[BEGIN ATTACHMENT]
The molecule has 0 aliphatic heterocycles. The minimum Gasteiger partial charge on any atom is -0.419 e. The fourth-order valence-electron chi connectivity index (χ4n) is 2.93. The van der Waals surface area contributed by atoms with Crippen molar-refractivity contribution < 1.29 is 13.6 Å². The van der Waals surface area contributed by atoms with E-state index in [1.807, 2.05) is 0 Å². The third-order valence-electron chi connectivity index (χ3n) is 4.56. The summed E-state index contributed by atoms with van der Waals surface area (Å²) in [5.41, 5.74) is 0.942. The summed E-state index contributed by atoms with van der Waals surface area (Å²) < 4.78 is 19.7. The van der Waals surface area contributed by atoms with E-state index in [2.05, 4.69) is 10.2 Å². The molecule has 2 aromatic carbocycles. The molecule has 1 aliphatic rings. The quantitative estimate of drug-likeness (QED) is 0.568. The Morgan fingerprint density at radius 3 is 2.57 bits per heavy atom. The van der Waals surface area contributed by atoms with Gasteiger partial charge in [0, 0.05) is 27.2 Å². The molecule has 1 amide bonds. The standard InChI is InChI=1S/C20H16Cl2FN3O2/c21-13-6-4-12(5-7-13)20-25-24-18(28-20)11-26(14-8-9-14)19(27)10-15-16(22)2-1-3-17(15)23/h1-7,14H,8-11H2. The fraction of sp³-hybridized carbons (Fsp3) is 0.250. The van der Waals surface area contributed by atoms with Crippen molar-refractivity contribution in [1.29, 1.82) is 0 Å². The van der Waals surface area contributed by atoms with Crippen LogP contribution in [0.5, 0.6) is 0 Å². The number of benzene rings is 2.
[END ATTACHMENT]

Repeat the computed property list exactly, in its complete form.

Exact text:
The molecule has 0 aliphatic heterocycles. The minimum Gasteiger partial charge on any atom is -0.419 e. The fourth-order valence-electron chi connectivity index (χ4n) is 2.93. The van der Waals surface area contributed by atoms with Crippen molar-refractivity contribution < 1.29 is 13.6 Å². The van der Waals surface area contributed by atoms with E-state index in [1.807, 2.05) is 0 Å². The third-order valence-electron chi connectivity index (χ3n) is 4.56. The summed E-state index contributed by atoms with van der Waals surface area (Å²) in [5.41, 5.74) is 0.942. The summed E-state index contributed by atoms with van der Waals surface area (Å²) < 4.78 is 19.7. The van der Waals surface area contributed by atoms with E-state index in [2.05, 4.69) is 10.2 Å². The molecule has 2 aromatic carbocycles. The molecule has 1 aliphatic rings. The quantitative estimate of drug-likeness (QED) is 0.568. The Morgan fingerprint density at radius 3 is 2.57 bits per heavy atom. The van der Waals surface area contributed by atoms with Gasteiger partial charge in [0, 0.05) is 27.2 Å². The molecule has 1 amide bonds. The standard InChI is InChI=1S/C20H16Cl2FN3O2/c21-13-6-4-12(5-7-13)20-25-24-18(28-20)11-26(14-8-9-14)19(27)10-15-16(22)2-1-3-17(15)23/h1-7,14H,8-11H2. The fraction of sp³-hybridized carbons (Fsp3) is 0.250. The van der Waals surface area contributed by atoms with Crippen molar-refractivity contribution in [1.29, 1.82) is 0 Å². The van der Waals surface area contributed by atoms with Crippen LogP contribution in [0.5, 0.6) is 0 Å². The number of benzene rings is 2.